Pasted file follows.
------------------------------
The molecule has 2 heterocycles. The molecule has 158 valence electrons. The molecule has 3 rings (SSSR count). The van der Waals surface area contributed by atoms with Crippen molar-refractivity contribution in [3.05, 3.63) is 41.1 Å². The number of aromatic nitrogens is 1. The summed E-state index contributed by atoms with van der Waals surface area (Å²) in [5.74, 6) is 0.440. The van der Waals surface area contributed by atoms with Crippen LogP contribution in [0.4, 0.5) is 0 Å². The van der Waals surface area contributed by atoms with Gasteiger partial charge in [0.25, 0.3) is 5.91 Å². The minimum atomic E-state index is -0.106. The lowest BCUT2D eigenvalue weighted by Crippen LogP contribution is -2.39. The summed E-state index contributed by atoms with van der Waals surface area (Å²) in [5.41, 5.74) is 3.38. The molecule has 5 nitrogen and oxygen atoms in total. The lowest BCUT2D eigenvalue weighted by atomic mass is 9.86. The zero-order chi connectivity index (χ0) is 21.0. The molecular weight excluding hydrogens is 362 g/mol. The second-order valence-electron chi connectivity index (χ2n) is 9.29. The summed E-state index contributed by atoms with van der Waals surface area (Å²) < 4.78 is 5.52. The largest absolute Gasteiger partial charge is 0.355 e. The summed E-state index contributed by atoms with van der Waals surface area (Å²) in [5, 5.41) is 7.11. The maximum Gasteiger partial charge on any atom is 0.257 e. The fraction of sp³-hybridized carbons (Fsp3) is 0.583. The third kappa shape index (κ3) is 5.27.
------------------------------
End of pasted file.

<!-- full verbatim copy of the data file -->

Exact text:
The molecule has 2 heterocycles. The molecule has 158 valence electrons. The molecule has 3 rings (SSSR count). The van der Waals surface area contributed by atoms with Crippen molar-refractivity contribution in [3.05, 3.63) is 41.1 Å². The number of aromatic nitrogens is 1. The summed E-state index contributed by atoms with van der Waals surface area (Å²) in [5.74, 6) is 0.440. The van der Waals surface area contributed by atoms with Crippen LogP contribution in [0.4, 0.5) is 0 Å². The van der Waals surface area contributed by atoms with Gasteiger partial charge in [0.25, 0.3) is 5.91 Å². The minimum atomic E-state index is -0.106. The lowest BCUT2D eigenvalue weighted by Crippen LogP contribution is -2.39. The summed E-state index contributed by atoms with van der Waals surface area (Å²) in [5.41, 5.74) is 3.38. The molecule has 5 nitrogen and oxygen atoms in total. The lowest BCUT2D eigenvalue weighted by atomic mass is 9.86. The zero-order chi connectivity index (χ0) is 21.0. The molecular weight excluding hydrogens is 362 g/mol. The second-order valence-electron chi connectivity index (χ2n) is 9.29. The summed E-state index contributed by atoms with van der Waals surface area (Å²) < 4.78 is 5.52. The largest absolute Gasteiger partial charge is 0.355 e. The summed E-state index contributed by atoms with van der Waals surface area (Å²) in [5, 5.41) is 7.11. The maximum Gasteiger partial charge on any atom is 0.257 e. The fraction of sp³-hybridized carbons (Fsp3) is 0.583. The third kappa shape index (κ3) is 5.27.